She found that direction thanks to a bit of serendipity. All at once, she began noticing Mark Howard’s name on several of her favorite records. She was consistently drawn to the resonant depth of the sound and tone in the albums he had done with luminaries like Lucinda Williams, Bob Dylan, Emmylou Harris and Tom Waits. With nothing to lose, her manager messaged him about producing the new record.

The inquiry was a success: months later, Andrews and her band found themselves in a rented house in Los Angeles, overlooking the city’s skyline, making May Your Kindness Remain with Howard at the helm. “I wanted to make a record in L.A.,” she says. “In that house, overlooking a city that epitomizes both America’s diversity and also the commonality of very real struggles against often unrealistic hopes and dreams.”

Andrews recalls Howard saying that he liked “making records that you can live in.” To her, it felt intuitive, natural and spontaneous -- an extension of the songwriting process that went into these songs. Howard, Andrews and the band lived in that house for eight days, barely fitting it in between two tours. As is Howard’s custom, the house was the studio. He brought all the gear, recording everyone in the same room to a live board, live off the floor. “A lot of the record is either the first take or we did just one overdub,” Andrews says. “Nothing’s overthought.” The band set up in a circle, watching each other across the room as they played each song live.

As a result, the album sounds intimate and warm, as if listeners are in the house with them, watching it all unfold. While May Your Kindness Remain is Andrews’ fullest sounding record to date, the songs and her vocals are never eclipsed. “Mark’s really good about stripping the song down to the bones, and asking, ‘Where is the song in this? And how do we make the song come out while still having great instrumentation?’” Andrews recalls.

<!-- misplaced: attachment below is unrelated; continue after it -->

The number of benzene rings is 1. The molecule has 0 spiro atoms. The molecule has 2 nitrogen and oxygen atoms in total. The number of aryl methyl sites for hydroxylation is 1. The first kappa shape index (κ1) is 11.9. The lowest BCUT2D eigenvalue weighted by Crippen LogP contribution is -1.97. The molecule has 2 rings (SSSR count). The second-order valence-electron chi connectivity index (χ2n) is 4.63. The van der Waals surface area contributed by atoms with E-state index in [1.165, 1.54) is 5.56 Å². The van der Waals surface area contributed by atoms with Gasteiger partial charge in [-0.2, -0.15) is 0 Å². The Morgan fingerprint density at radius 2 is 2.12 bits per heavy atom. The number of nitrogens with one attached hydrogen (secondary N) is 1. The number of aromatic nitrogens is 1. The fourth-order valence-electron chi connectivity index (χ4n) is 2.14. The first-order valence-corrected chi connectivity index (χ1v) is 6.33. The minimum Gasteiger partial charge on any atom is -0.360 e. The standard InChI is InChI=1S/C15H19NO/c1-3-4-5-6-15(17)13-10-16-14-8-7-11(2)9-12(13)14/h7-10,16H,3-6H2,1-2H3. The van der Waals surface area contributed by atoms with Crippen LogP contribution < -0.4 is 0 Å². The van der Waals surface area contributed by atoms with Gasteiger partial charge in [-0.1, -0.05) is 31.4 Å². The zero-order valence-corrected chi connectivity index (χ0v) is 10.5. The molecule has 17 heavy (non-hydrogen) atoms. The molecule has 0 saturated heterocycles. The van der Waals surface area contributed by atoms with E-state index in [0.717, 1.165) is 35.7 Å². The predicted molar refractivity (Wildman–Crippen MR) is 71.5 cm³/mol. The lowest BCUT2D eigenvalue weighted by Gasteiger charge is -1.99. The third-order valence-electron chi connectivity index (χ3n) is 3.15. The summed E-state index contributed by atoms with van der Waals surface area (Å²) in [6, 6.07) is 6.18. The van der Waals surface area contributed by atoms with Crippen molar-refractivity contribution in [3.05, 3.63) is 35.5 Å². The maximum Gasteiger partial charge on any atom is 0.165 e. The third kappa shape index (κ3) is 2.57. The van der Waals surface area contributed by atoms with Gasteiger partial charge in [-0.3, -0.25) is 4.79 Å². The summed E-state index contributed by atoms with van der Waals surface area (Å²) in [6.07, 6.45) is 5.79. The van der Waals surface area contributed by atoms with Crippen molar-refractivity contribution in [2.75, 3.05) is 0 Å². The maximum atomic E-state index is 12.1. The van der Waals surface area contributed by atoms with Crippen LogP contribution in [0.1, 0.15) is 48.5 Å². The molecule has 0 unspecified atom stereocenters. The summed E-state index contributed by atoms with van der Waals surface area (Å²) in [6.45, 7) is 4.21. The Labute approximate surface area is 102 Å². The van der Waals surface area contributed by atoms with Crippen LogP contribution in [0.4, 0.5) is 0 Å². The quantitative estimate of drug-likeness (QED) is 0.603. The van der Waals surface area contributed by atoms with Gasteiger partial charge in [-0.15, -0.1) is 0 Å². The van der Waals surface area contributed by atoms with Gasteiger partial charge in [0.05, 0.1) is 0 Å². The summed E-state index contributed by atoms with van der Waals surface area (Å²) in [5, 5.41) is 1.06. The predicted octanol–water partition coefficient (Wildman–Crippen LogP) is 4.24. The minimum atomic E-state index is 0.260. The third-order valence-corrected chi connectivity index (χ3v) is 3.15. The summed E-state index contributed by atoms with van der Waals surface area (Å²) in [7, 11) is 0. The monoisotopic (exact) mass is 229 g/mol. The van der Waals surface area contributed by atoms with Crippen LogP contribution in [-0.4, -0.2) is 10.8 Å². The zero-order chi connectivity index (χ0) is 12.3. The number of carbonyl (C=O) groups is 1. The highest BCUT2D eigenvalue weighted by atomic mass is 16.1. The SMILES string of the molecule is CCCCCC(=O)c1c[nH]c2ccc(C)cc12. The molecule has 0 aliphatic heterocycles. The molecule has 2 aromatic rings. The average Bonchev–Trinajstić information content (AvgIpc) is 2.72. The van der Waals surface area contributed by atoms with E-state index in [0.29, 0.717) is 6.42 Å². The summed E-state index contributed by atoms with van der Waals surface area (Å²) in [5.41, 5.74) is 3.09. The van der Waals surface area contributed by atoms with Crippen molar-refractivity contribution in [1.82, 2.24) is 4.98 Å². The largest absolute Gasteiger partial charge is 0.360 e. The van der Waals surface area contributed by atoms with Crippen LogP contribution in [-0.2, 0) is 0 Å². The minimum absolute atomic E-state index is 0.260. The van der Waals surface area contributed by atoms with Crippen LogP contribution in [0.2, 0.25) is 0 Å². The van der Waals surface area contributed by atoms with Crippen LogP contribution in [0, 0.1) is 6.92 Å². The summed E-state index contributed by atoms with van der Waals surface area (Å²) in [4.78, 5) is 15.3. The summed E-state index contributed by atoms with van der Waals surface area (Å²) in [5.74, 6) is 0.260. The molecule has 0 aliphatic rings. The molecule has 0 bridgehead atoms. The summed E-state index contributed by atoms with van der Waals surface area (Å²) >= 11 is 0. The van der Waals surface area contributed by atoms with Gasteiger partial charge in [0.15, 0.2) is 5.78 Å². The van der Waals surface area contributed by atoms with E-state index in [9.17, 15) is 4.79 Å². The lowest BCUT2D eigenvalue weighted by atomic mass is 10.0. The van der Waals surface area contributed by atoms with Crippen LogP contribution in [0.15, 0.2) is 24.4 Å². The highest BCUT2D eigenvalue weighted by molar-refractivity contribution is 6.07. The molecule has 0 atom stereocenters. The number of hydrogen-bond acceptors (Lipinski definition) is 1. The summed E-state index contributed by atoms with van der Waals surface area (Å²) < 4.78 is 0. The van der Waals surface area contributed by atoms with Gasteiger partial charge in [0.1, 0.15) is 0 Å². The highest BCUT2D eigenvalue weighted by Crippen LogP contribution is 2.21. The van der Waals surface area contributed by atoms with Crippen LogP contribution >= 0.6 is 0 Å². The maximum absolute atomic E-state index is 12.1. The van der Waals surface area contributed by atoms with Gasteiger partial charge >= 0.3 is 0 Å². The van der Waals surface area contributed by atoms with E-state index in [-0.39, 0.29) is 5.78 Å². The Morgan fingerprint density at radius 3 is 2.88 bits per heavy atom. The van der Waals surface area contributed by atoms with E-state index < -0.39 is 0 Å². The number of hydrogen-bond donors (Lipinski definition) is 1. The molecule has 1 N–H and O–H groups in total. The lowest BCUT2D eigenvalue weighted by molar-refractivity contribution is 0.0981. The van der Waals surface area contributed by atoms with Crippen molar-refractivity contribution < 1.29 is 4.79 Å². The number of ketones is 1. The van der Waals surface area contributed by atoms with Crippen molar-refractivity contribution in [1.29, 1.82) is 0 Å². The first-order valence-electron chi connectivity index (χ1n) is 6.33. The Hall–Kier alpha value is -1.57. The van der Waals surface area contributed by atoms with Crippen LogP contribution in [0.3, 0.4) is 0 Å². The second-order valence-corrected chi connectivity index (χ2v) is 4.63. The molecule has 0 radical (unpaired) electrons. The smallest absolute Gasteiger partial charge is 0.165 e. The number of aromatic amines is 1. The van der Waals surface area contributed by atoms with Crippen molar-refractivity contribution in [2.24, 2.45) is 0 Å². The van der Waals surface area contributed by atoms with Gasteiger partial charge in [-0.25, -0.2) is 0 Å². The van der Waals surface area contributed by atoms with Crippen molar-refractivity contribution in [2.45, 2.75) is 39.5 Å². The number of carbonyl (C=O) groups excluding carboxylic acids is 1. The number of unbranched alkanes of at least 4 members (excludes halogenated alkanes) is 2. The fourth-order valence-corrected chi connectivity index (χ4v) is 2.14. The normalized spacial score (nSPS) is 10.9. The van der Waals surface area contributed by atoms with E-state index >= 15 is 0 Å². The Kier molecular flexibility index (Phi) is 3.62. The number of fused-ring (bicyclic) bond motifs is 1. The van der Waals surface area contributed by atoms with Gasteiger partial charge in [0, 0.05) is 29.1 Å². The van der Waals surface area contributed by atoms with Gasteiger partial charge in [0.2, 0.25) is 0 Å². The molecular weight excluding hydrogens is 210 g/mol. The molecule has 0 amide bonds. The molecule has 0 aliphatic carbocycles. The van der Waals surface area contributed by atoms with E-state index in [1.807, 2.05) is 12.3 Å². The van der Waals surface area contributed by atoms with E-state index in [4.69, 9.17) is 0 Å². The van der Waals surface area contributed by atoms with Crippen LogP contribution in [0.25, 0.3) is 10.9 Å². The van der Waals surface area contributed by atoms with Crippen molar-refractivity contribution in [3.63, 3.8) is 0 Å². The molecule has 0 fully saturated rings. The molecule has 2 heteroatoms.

Still, the album’s arrangements are meticulous. Unlike the predominantly acoustic guitar based Honest Life, May Your Kindness Remain builds around Andrews’ songs with heavy lead guitar (Dillon Warnek) and keys riffs (Daniel Walker, Charles Wicklander). Having played with Andrews for years, the rhythm section (Alex Sabel, bass; William Mapp, drums, percussion) fills the sound as naturally as you’d expect. There was no click track for Mapp, adding to the album’s sentient, live feel.

Every instrument and sound on the album has their proper place, across diverse styles: proud piano ballads (“Rough Around the Edges”); easygoing, country-tinted rock (“Kindness of Strangers”); and biting, sarcastic folk gems (“I’ve Hurt Worse”). Gospel singer C.C. White adds backing vocals throughout, including on the stunning title track, a striking statement of purpose that blooms at the end thanks to layers of soulful harmonies. “When C.C. was singing her parts,” Andrews remembers, “I just laid there on the floor, both comforted and blown away.”